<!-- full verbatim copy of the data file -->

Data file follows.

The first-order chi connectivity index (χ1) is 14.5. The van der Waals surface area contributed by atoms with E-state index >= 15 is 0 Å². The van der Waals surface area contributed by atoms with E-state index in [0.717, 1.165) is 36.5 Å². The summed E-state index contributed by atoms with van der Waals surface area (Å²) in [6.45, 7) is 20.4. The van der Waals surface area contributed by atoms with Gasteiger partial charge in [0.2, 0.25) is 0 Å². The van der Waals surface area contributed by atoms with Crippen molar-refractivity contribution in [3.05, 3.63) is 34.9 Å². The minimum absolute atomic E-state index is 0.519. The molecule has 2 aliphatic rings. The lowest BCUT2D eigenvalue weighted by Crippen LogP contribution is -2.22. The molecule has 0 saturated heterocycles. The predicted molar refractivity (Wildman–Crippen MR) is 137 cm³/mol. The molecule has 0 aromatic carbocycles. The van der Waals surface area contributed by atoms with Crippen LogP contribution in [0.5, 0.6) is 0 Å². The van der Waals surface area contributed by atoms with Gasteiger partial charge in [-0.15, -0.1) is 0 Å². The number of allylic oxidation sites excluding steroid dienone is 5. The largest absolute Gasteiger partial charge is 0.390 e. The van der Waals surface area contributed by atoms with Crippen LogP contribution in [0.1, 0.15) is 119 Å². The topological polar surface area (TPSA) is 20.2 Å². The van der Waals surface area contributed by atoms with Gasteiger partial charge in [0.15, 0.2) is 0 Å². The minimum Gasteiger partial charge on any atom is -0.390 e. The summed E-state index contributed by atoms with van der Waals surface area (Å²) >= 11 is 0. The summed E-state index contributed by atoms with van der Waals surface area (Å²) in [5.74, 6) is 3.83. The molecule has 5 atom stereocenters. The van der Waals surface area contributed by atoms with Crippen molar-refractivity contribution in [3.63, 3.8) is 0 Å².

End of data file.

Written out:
The first-order chi connectivity index (χ1) is 14.5. The van der Waals surface area contributed by atoms with E-state index >= 15 is 0 Å². The van der Waals surface area contributed by atoms with E-state index in [0.717, 1.165) is 36.5 Å². The summed E-state index contributed by atoms with van der Waals surface area (Å²) in [6.45, 7) is 20.4. The van der Waals surface area contributed by atoms with Gasteiger partial charge in [0.2, 0.25) is 0 Å². The van der Waals surface area contributed by atoms with Crippen molar-refractivity contribution in [3.05, 3.63) is 34.9 Å². The minimum absolute atomic E-state index is 0.519. The molecule has 2 aliphatic rings. The lowest BCUT2D eigenvalue weighted by Crippen LogP contribution is -2.22. The molecule has 0 saturated heterocycles. The predicted molar refractivity (Wildman–Crippen MR) is 137 cm³/mol. The molecule has 0 aromatic carbocycles. The van der Waals surface area contributed by atoms with Crippen LogP contribution in [0.5, 0.6) is 0 Å². The van der Waals surface area contributed by atoms with Gasteiger partial charge in [-0.15, -0.1) is 0 Å². The number of allylic oxidation sites excluding steroid dienone is 5. The largest absolute Gasteiger partial charge is 0.390 e. The van der Waals surface area contributed by atoms with Crippen LogP contribution in [0.1, 0.15) is 119 Å². The topological polar surface area (TPSA) is 20.2 Å². The van der Waals surface area contributed by atoms with Gasteiger partial charge in [0.15, 0.2) is 0 Å². The minimum Gasteiger partial charge on any atom is -0.390 e. The summed E-state index contributed by atoms with van der Waals surface area (Å²) >= 11 is 0. The summed E-state index contributed by atoms with van der Waals surface area (Å²) in [5.74, 6) is 3.83. The molecule has 5 atom stereocenters. The van der Waals surface area contributed by atoms with Crippen molar-refractivity contribution in [3.63, 3.8) is 0 Å².